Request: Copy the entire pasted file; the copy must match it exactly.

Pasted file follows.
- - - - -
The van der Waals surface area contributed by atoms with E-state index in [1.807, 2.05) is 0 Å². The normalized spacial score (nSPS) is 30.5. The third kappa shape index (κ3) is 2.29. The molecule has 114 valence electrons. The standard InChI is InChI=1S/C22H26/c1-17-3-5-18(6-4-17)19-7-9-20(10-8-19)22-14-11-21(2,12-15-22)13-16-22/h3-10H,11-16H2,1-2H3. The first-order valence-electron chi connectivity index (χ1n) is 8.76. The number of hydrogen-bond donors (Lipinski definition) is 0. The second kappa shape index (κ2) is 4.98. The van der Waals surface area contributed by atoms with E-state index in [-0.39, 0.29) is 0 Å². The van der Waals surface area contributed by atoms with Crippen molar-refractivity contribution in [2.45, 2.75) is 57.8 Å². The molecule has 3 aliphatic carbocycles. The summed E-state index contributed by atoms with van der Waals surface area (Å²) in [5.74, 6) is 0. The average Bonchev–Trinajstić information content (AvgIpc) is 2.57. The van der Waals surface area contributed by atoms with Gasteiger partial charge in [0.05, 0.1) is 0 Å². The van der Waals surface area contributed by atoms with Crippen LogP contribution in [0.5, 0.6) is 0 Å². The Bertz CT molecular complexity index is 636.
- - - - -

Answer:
The van der Waals surface area contributed by atoms with E-state index in [1.807, 2.05) is 0 Å². The normalized spacial score (nSPS) is 30.5. The third kappa shape index (κ3) is 2.29. The molecule has 114 valence electrons. The standard InChI is InChI=1S/C22H26/c1-17-3-5-18(6-4-17)19-7-9-20(10-8-19)22-14-11-21(2,12-15-22)13-16-22/h3-10H,11-16H2,1-2H3. The first-order valence-electron chi connectivity index (χ1n) is 8.76. The number of hydrogen-bond donors (Lipinski definition) is 0. The second kappa shape index (κ2) is 4.98. The van der Waals surface area contributed by atoms with E-state index in [-0.39, 0.29) is 0 Å². The van der Waals surface area contributed by atoms with Crippen molar-refractivity contribution in [2.45, 2.75) is 57.8 Å². The molecule has 3 aliphatic carbocycles. The summed E-state index contributed by atoms with van der Waals surface area (Å²) in [5.74, 6) is 0. The average Bonchev–Trinajstić information content (AvgIpc) is 2.57. The van der Waals surface area contributed by atoms with Gasteiger partial charge in [0.05, 0.1) is 0 Å². The van der Waals surface area contributed by atoms with Crippen LogP contribution in [0.5, 0.6) is 0 Å². The Bertz CT molecular complexity index is 636.